The crime bill, of course, deserves credit for slowing incarceration no more than it deserves blame for increasing it. It was a null factor. Incarceration increased as crime rates increased, and then started to fall about a decade after crime rates started to decline. Mass incarceration in the US was a panicked response to mass crime, and the 1994 crime bill had little effect on it one way or the other.
I don’t really care what anyone thinks of Joe Biden, but liberals should stop inventing reasons to blame him for things he isn’t responsible for. The 1994 crime bill (a) included a lot of good ideas, (b) included some bad ideas at the insistence of Republicans, (c) had nothing to do with skyrocketing incarceration rates, (d) was supported by most black lawmakers, and (e) was a reaction to the fact that violent crime really was high, and nobody at the time had any reason to think this was likely to change.
So . . . how did the myth get started?
An NBC News fact check explains,
Biden claimed that the 1994 bill did not lead to mass incarceration.
“Folks, let’s get something straight, 92 out of every 100 prisoners who end up behind bars are in a state prison, not a federal prison,” he said. “This idea that the crime bill generated mass incarceration, it did not generate mass incarceration.”
Though the bill was not the root cause of “mass incarceration,” it was “the most high-profile legislation to increase the number of people behind bars,” according to a Brennan Center analysis in 2016.
The crime bill granted states billions to build prisons if they passed laws requiring inmates to serve at least 85 percent of their sentences, the Brennan Center said, noting that 30 states introduced or amended laws between 1995 and 1999 so that they would be in compliance and receive the money. By 1999, 42 states had “truth-in-sentencing” laws on the books, which contributed to an increase in imprisonment.
“By dangling bonus dollars, the crime bill encouraged states to remain on their tough-on-crime course,” the Brennan Center wrote.
That seems plausible enough: there was indeed a rash of prison building, mostly via for-profit corporations. But Drum’s chart (compiled from National Science Foundation data) shows that the increase in incarceration after the bill was simply a continuation of a long trendline—and actually soon reversed itself.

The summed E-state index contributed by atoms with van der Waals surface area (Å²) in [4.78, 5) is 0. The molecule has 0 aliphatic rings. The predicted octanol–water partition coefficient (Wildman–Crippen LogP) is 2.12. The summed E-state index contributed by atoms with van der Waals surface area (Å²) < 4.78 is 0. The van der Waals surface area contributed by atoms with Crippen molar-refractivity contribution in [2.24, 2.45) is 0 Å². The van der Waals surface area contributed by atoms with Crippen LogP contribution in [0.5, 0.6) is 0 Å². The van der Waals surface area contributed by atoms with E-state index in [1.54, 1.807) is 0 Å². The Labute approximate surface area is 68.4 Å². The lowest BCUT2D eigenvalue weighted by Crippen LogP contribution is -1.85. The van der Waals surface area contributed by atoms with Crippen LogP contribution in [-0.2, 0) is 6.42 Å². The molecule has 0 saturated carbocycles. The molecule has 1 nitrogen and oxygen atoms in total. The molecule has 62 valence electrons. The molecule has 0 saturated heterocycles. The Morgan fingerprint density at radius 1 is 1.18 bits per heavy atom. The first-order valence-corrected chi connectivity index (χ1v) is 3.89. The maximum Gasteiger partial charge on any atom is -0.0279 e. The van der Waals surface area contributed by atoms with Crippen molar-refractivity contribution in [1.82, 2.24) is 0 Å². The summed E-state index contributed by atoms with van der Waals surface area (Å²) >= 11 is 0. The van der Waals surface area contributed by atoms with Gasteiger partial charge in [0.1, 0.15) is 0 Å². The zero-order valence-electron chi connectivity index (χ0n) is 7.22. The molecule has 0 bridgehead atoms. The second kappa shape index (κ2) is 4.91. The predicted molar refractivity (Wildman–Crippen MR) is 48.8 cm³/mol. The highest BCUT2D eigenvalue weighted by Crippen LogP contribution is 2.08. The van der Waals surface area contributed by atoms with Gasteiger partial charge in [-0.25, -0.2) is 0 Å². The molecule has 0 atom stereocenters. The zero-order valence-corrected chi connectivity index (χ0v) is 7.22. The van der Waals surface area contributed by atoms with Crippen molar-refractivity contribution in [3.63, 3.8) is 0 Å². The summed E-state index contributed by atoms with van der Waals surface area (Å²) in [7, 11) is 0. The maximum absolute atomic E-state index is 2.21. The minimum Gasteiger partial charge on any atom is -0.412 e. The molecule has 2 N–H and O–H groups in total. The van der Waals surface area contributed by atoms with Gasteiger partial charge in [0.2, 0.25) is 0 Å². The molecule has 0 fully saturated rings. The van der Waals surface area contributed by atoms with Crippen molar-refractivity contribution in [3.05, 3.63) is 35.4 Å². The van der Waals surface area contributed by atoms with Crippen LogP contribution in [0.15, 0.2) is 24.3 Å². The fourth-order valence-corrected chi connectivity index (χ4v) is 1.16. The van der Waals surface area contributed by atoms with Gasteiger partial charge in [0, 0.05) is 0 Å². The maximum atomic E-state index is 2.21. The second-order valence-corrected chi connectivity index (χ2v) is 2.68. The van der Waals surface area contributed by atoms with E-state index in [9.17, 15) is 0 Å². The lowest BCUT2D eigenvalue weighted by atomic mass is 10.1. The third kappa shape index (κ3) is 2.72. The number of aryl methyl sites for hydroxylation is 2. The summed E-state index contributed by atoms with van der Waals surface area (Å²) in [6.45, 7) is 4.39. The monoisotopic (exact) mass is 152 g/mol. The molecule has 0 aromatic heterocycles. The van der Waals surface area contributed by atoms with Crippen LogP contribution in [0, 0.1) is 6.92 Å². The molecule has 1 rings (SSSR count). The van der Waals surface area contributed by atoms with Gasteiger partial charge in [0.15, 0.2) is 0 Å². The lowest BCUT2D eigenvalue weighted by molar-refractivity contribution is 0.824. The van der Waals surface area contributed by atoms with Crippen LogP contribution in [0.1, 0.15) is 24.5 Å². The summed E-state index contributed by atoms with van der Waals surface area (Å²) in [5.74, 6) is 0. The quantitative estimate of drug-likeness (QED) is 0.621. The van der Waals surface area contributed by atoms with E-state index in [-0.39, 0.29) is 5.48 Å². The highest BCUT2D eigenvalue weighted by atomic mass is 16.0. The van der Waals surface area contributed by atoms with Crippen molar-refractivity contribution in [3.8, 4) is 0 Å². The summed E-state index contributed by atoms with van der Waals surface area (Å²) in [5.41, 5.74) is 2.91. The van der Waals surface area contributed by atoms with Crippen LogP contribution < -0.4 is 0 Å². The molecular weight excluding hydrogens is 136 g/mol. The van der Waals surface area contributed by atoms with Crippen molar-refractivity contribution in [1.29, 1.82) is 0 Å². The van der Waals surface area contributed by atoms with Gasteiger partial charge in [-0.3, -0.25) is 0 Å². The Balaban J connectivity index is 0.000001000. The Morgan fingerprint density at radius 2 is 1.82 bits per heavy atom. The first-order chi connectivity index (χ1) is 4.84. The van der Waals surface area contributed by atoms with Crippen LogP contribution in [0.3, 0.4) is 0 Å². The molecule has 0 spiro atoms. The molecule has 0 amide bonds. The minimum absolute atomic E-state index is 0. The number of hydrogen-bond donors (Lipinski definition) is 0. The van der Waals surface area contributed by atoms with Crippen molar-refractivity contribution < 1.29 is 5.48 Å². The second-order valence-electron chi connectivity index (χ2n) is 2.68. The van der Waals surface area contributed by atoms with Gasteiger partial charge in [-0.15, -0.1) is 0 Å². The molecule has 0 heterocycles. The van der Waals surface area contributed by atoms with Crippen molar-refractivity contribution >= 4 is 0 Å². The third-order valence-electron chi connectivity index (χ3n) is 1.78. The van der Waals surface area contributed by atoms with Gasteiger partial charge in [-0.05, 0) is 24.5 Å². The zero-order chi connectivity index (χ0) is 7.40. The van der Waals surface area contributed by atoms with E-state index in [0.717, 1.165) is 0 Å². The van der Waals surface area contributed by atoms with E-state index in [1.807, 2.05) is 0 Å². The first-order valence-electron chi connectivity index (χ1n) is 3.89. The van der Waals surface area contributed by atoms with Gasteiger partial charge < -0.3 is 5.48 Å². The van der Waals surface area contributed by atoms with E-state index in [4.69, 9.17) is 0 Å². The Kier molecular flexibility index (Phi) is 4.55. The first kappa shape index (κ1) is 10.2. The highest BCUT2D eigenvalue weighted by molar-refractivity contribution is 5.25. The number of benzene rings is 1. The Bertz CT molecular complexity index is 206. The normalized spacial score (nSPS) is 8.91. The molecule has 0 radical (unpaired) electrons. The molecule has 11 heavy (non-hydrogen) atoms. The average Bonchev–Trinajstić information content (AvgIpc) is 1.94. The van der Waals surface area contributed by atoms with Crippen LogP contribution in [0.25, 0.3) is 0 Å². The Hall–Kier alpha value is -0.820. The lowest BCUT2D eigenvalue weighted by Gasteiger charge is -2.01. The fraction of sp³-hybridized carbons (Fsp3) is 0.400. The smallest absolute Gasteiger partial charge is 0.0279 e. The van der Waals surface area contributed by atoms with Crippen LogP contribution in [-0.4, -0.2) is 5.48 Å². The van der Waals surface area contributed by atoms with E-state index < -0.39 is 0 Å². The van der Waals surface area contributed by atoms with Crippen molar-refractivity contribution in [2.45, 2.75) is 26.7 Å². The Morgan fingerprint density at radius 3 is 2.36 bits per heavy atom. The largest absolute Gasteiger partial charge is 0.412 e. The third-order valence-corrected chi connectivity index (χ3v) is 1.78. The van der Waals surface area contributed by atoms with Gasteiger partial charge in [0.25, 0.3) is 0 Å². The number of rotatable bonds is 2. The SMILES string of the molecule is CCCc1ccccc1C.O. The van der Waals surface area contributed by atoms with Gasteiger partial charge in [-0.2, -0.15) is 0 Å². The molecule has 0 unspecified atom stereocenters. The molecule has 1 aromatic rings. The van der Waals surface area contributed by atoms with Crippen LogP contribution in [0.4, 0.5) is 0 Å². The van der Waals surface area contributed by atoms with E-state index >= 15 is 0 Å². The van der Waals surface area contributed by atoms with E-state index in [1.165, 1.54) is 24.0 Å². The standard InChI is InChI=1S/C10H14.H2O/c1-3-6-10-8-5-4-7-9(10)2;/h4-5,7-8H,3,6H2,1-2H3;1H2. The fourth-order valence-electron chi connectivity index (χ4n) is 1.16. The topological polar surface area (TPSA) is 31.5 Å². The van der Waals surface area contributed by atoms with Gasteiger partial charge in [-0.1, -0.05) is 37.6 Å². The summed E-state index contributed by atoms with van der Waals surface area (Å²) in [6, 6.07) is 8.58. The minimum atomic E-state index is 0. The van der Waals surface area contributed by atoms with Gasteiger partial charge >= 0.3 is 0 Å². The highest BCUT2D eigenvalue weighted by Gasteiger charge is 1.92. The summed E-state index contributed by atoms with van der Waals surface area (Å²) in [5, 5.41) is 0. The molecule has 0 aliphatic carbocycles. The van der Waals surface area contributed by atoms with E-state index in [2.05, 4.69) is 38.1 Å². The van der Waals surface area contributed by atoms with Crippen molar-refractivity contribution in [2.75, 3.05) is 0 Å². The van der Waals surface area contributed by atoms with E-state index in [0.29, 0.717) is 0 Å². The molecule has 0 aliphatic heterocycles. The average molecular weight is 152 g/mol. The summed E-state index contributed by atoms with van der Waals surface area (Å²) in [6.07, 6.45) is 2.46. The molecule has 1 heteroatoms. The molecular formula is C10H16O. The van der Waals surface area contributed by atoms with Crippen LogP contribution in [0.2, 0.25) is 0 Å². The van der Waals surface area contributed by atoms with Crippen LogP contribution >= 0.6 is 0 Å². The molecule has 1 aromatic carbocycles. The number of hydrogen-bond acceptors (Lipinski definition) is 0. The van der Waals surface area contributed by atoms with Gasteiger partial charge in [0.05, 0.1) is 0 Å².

The Brennan Center study itself offers this:
First, the good: Though the crime bill was not responsible for the entire drop in crime, it likely helped — not by locking people up, but by putting more cops on the street, studies show. It provided funding for 100,000 new police officers and $14 billion in grants for community-oriented policing, for example. From 1990 to 1999, the number of police officers rose 28 percent, from 699,000 to 899,000, partly funded by the crime bill.
Research also indicates smarter policing tactics, like the ones funded by the bill, and social and economic factors — like an aging population and decreased alcohol consumption — played a role in the crime decline as well.
Crime had already started declining before the bill passed. From 1991 to 1994, crime dropped 10 percent and violence decreased by 5 percent. From 1994 to 2000, crime fell an additional 23 percent, with violent crime dropping by almost 30 percent. All of the above contributed to the fall.
Then there’s the bad: Although incarceration was already rising steadily before the crime bill, several of its provisions helped increase incarceration even further. Nevertheless, this increase had little impact on America’s subsequent drop in crime.
From 1970 to 1994, the rate of imprisonment exploded 400 percent, to 387 per 100,000 people. From 1994 to 2009, imprisonment continued to rise, doubling.
The crime bill contributed to this increase in incarceration. First, it banned 19 types of semiautomatic assault weapons, authorized the death penalty for dozens of existing and new federal crimes, and instituted a federal “three strikes and you’re out” provision.
But those facets were far less pernicious than how the crime bill influenced states to increase their prison rolls. The bill granted states $12.5 billion to build prisons if they passed “truth-in-sentencing” (TIS) laws, which required inmates to serve at least 85 percent of their sentences.
A 2002 Urban Institute study found that between 1995 and 1999, nine states adopted TIS laws for the first time, and another 21 states changed their TIS laws to comply with the crime bill’s requirements and then apply for funding. By 1999, a total of 42 states had such laws on the books, sustaining an increase in imprisonment.
The crime bill, however, was just the most high-profile legislation to increase the number of people behind bars. On their own, states passed three-strikes laws, enacted mandatory minimums, eliminated parole, and removed judicial discretion in sentencing. By dangling bonus dollars, the crime bill encouraged states to remain on their tough-on-crime course.
The Crime Bill was mostly a good thing, then. Not only did putting more police on the streets help, we helped fund training to make them more professional.
The bad? It’s innumeracy. The Brennan analysts simply look at the raw numbers—the rate doubled!—without paying attention to the trend line. It would have doubled regardless.